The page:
One grocery store owner said: “At first, we had no idea why. But then we heard someone muttering about the continuous darkness.”

Shanghai police said scam artists had been convincing pensioners to hand over savings in a last act of charity.

Meanwhile in Mexico, where the ancient Mayan civilisation flourished, the end time has been seen as an opportunity. The country has organised hundreds of Maya-themed events, and tourism is expected to have doubled this year.

Nasa has been aggressively seeking to dispel doomsday fears. It says there is no evidence Nibiru exists, and rumours it could be hiding behind the sun are unfounded.

“It can’t hide behind the sun forever, and we would’ve seen it years ago,” a Nasa scientist said.

The space agency also rejected apocalyptic theories about unusual alignments of the planets, or that the Earth’s magnetic poles could suddenly “flip.”

Conspiracy theorists contend that the space agency is involved in an elaborate cover up to prevent panic.

But David Morrison, an astronomer at Nasa, said: “At least once a week I get a message from a young person, as young as 11, who says they are ill and/or contemplating suicide because of the coming doomsday. I think it’s evil for people to propagate rumours on the internet to frighten children.”

Mayans themselves reject any notion that the world will end. Pedro Celestino Yac Noj, a Mayan sage, burned seeds and fruits to mark the end of the old calender at a ceremony in Cuba. He said: “The 21st is for giving thanks and gratitude and the 22nd welcomes the new cycle, a new dawn.”

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U.S. GOVERNMENT: APOCALYPSE NOT DESTROYING THE WORLD IN 2012, SO STOP SCARING THE KIDS
By Nick Wing
The Huffington Post
December 4, 2012

Original Link

Won’t somebody please think of the children?

That’s the message the U.S. government is pushing in a new blog post attempting to dispel rumors about the rapidly approaching end of the world.

“Unfortunately, these rumors have many people frightened, especially children,” reads the post at USA.gov. “The world will not end on December 21, 2012, or any day in 2012.”

David Morrison, a planetary astronomer and senior scientist for NASA, tells USA.gov that “at least a once a week I get a message from a young person — as young as 11 — who says they are ill and/or contemplating suicide because of the coming doomsday.”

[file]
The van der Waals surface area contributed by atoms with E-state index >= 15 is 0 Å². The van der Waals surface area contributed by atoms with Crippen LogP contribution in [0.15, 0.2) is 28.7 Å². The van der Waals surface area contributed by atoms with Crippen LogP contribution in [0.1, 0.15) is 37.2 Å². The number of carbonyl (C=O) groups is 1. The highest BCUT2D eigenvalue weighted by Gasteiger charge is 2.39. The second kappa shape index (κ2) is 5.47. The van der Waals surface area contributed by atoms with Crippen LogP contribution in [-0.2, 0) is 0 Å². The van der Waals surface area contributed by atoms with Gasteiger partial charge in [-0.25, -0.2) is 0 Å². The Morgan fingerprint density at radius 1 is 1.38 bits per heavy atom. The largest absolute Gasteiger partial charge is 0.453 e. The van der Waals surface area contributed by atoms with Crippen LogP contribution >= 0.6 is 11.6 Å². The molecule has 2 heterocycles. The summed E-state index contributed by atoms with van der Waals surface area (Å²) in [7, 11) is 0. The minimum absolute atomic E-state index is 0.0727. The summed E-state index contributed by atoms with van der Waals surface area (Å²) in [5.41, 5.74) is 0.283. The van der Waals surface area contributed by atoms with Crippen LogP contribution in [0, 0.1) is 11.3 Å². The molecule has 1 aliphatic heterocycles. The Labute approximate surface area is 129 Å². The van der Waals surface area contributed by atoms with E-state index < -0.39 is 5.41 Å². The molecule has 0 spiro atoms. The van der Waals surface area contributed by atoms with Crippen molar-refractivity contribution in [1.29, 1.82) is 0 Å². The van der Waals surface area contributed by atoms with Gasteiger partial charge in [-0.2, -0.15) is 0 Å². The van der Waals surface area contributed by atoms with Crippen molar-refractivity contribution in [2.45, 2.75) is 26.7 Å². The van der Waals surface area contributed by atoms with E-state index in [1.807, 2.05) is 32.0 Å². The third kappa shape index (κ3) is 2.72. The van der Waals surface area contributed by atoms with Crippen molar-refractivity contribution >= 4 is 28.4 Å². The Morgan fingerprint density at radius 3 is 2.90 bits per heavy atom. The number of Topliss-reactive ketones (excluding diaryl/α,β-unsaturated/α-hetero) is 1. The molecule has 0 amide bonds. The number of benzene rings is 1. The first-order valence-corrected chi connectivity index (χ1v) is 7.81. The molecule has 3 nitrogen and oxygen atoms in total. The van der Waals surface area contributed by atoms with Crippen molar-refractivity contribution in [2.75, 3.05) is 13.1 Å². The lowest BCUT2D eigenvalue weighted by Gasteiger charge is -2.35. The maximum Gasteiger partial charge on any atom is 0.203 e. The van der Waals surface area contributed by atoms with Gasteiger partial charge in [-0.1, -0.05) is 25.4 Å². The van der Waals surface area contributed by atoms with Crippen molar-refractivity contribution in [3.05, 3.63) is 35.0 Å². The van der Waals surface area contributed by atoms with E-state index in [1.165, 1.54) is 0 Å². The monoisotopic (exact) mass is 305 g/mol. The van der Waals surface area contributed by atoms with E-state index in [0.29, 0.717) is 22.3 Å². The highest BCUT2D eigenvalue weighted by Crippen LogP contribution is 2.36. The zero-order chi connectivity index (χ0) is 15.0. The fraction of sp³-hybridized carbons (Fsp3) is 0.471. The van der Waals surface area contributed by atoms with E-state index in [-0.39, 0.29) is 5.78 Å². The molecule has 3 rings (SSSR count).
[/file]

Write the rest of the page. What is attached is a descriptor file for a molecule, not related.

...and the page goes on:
According to the government, there is no impending Mayan calendar-predicted apocalypse that will take place this month (that theory has already been debunked), no comet ready to blast the world into oblivion (sorry Bruce Willis, NASA has been trying to beat this one back for a while), and no hidden planet sneaking up on Earth to screw up its polarity (NASA recently gave a detailed breakdown of this claim). The post also tamps down doomsday predictions more broadly, declaring that “many other” theories are also wrong.

The U.S. isn’t the only nation that has had to directly address prophecies about the end of the world. The New York Times reported over the weekend on Russia’s effort to keep people from getting too worked up over the panicked speculation:

Its minister of emergency situations said Friday that he had access to “methods of monitoring what is occurring on the planet Earth,” and that he could say with confidence that the world was not going to end in December. He acknowledged, however, that Russians were still vulnerable to “blizzards, ice storms, tornadoes, floods, trouble with transportation and food supply, breakdowns in heat, electricity and water supply.”
NASA handled the situation similarly last month, saying the planet was more at risk from the dangerous effects of climate change and human impact than it was of some apocalyptic event.

“The greatest threat to Earth in 2012, at the end of this year and in the future, is just from the human race itself,” Mitzi Adams, a heliophysicist at NASA’s Marshall Space Flight Center, told LiveScience.

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1 comment

  1. Steve

    it makes you wonder how many insane people there are in this world…..